Hartford Financial Services Group Inc. says it has settled charges by attorney generals in New York, Connecticut and Illinois that the company permitted illegal market timing within its variable annuity contracts.
Hartford Financial, Hartford, also says staff members of the U.S. Securities and Exchange Commission have concluded their investigation into allegations of marketing timing by the company without recommending any enforcement action.
In addition, Hartford says it has settled with the New York, Connecticut and Illinois attorney generals in connection with charges that Hartford participated in improper compensation arrangements involving the company, property-casualty agents and brokers.
Hartford says it has paid $115 million to settle the market timing and broker compensation matters.
The total includes $84 million in restitution in connection with the market timing allegations, $5 million in connection with the producer compensation allegations, $3 million in Connecticut penalties, $3 million in Illinois penalties, and $20 million in New York penalties.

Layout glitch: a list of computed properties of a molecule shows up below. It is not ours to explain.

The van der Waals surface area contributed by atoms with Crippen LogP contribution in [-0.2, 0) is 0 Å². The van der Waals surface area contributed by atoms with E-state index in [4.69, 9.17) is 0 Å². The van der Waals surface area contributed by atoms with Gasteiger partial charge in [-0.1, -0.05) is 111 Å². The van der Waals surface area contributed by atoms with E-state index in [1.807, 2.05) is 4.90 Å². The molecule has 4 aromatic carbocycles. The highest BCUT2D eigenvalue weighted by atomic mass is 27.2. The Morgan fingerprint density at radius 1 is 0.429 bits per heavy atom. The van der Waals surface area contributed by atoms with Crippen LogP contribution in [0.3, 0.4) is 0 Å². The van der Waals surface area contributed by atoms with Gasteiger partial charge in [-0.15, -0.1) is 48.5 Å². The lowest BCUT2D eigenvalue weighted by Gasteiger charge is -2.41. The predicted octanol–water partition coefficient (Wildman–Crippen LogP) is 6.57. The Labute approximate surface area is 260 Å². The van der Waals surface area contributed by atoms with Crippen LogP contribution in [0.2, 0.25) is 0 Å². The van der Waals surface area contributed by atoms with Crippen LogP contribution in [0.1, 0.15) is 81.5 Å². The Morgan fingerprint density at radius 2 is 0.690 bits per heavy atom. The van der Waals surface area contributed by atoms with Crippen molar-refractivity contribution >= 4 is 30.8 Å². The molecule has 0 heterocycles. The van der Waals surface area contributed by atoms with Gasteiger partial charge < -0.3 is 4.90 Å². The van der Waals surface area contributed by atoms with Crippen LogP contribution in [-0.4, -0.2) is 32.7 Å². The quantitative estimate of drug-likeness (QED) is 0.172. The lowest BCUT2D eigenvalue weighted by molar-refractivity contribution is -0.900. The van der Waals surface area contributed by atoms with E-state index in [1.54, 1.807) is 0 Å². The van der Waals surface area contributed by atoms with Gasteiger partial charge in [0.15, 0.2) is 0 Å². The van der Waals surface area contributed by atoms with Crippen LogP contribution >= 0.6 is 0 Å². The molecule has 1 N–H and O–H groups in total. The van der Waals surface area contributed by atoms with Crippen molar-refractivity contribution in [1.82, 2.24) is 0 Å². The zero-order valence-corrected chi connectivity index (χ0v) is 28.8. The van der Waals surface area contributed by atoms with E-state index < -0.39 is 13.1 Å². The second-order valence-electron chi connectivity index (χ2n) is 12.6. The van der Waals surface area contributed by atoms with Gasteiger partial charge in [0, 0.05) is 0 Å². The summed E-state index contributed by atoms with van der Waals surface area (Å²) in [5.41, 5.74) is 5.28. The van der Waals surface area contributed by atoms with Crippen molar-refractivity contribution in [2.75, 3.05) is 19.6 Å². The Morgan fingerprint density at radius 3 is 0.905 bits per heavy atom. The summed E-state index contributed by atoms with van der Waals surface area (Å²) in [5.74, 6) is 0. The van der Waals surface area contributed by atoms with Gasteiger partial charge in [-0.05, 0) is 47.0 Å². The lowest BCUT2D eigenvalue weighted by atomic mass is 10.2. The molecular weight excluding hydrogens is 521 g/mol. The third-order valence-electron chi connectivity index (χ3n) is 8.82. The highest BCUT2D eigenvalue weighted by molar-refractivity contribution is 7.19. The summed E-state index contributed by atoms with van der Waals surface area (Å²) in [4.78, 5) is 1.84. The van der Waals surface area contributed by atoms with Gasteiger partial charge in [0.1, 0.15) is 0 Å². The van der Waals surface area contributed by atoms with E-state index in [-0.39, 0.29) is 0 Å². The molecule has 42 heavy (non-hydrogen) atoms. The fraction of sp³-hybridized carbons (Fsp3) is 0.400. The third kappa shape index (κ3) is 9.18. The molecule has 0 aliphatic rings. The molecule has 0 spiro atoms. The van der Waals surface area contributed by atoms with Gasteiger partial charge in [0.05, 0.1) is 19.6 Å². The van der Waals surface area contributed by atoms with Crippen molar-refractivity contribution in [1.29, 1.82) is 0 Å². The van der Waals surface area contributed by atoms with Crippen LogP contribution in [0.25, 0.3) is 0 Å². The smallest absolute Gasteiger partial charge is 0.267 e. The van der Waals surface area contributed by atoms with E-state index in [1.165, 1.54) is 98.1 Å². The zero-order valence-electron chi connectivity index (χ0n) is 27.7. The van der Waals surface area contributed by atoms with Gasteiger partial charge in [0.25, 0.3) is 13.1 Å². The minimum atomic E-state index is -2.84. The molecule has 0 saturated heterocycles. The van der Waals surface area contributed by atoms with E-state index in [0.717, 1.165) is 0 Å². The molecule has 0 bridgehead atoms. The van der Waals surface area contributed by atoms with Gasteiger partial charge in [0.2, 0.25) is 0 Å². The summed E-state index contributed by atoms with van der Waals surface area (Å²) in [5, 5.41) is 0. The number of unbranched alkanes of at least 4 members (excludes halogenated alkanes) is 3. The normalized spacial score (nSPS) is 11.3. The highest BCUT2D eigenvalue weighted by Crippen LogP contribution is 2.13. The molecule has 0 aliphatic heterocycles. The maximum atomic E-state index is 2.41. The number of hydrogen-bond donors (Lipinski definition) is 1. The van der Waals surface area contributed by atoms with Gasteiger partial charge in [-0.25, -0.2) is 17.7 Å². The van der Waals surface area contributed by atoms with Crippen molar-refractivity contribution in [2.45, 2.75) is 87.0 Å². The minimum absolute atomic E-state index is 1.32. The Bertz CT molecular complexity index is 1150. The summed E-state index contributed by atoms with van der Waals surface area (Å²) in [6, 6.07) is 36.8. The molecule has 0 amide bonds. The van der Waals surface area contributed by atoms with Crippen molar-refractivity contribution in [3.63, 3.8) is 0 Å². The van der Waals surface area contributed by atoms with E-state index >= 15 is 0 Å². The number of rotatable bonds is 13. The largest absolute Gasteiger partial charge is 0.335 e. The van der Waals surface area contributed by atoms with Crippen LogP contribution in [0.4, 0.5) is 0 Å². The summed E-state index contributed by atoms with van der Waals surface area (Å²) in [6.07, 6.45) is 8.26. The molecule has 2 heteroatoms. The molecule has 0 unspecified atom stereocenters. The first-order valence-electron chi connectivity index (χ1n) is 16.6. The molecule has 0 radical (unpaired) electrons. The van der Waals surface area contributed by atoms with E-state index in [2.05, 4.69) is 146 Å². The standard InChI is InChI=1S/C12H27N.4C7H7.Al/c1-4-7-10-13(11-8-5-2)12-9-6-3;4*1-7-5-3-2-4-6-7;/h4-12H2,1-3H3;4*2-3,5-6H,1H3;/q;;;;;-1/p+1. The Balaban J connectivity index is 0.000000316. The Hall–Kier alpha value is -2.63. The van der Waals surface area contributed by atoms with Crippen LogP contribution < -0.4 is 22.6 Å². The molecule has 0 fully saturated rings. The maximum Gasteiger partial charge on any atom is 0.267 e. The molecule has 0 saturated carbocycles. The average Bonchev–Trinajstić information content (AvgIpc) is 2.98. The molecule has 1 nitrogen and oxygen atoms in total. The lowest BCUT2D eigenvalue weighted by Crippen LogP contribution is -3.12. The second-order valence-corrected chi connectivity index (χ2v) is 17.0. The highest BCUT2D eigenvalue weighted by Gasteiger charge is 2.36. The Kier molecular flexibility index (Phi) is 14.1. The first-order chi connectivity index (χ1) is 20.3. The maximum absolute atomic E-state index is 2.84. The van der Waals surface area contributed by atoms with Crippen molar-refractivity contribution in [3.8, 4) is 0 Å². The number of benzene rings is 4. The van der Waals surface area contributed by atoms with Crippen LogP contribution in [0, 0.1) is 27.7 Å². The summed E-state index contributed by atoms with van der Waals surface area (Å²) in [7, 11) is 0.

Hartford already has set aside $83 million in reserves for the settlement, the company says.
Hartford has not admitted or denied any violation of law in connection with the settlement.
The investigations that led to the settlement arrangements began more than 3 years ago, according to Hartford Chairman Ramani Ayer.
“We emerge from this period with an unwavering resolve to uphold our longstanding commitment to providing our customers with outstanding products and exemplary service,” Ayer says in a statement.
Hartford will place $84 million of the settlement into a fund to compensate VA contract holders who may have been harmed by market timing from 1998 through 2003.
Hartford will hire a consultant to distribute the funds, the company says.
Hartford says it has introduced a number of measures, including limits on trading frequency, to curb market timing in its individual VA products.
“The Hartford failed to act swiftly and strongly to stop and disclose market timing despite its duty to do so,” says Connecticut Attorney General Richard Blumenthal.
Although the company did not invite illegal practices, “it knew the harm and was lax and late in halting it,” Blumenthal says. “While market timing cost investors millions in lost profits, it generated millions in fees for the Hartford. The harms of market timing are increased trading costs, disruptions of investment strategies and plans, unnecessary portfolio turnover, and lost opportunities.”